Recognizing standards

* European Identity Conference gives nod for new and improved standards

One of the highlights of the recent European Identity Conference was the conferring of the European Identity Awards, which recognize outstanding projects, innovations and additional developments in standards -- an area that should get even more recognition.

While some of the awards are purely parochial (such as the one to the city of Colgne, Germany, for "Best IAM/GRC project for eGovernment"), others have world-wide implications.

My favorites were the awards for "Best new or improved standard," of which there were three.

The first went to the Liberty Foundation's Aristotle Project for ArisID, an implementation of the Identity Governance Framework (IGF) and Client Attribute Requirements Markup Language (CARML). For more on the standards, see "Identity Governance Framework sprints to the finish line" here. 

The second standards award went to OAuth (Open Authentication, "An open protocol to allow secure API authorization in a simple and standard method from desktop and Web applications," for its streamlined approach for authentication standardization.

Lastly, an award went to the Information Card Foundation (ICF) for "…standardizing the important approach of information cards for future identity management". We've looked at information cards extensively here in the identity management  newsletter, including "The two-pronged attack to push Information Cards" and I hosted a panel on the use of information cards in the enterprise at the EIC with a star-studded array of panelists (Microsoft's Kim Cameron and Vittorio Bertocci; The Bandit Project's Dale Olds; Sun's Eve Maler; FUN Communications' Johannes Feulner; and Paul Trevithick representing the ICF), which rocked the room and provoked discussions long after the session ended. With last week's release of Beta 2 of Microsoft's Geneva server, bringing the chance of easily implemented information card identity providers ("even the brain-dead can do it," was how Vittorio Bertocci put it), this promises to be an important focus over the next 12 months.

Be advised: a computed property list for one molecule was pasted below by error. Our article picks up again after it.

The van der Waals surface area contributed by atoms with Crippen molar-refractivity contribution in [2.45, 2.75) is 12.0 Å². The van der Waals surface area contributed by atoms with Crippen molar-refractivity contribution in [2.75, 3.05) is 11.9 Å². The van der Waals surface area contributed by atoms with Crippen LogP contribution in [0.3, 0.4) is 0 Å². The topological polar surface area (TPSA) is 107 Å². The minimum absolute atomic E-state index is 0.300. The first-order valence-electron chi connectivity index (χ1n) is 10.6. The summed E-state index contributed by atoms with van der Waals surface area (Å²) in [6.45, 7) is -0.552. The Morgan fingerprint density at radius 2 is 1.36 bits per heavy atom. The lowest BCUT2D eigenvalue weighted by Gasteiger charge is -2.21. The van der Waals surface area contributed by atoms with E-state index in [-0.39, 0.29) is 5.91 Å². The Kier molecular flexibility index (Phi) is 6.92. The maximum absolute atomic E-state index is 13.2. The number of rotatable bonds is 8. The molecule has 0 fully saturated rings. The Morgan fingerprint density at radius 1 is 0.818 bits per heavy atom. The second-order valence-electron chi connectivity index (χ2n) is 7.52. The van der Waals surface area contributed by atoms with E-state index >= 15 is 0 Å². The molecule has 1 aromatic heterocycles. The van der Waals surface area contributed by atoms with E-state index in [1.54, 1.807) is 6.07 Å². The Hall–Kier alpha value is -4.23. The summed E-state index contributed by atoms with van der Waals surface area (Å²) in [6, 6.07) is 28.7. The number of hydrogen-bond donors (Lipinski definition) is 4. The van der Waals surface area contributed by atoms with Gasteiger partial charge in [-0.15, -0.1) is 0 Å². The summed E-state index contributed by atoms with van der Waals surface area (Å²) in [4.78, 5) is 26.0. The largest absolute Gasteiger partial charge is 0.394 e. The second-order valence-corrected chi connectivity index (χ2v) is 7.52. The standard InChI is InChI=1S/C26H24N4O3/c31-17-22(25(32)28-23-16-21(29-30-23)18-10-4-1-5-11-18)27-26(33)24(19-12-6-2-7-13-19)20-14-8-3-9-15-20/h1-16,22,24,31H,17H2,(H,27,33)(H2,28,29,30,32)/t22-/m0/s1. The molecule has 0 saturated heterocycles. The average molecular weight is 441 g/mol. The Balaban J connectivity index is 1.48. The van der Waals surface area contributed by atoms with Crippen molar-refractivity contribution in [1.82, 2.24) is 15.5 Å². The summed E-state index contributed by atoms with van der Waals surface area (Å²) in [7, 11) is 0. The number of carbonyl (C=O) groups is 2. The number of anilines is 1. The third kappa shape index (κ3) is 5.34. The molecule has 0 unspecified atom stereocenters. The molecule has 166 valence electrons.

Vittorio, by the way, is the authority for Microsoft implementations in this space. Follow his postings here.

The Geneva Project itself, by the way, won an award in the category "Best innovation." Also winning in this category was Sun's OpenSSO initiative for their project, OpenSSO Fedlet, which provides a lean solution for Identity Federation.

I'll have more on the EIC in the coming weeks, but it's not too early to mark May 4-7, 2010, on your calendar. That's when the 4th annual EIC will take place in Munich.

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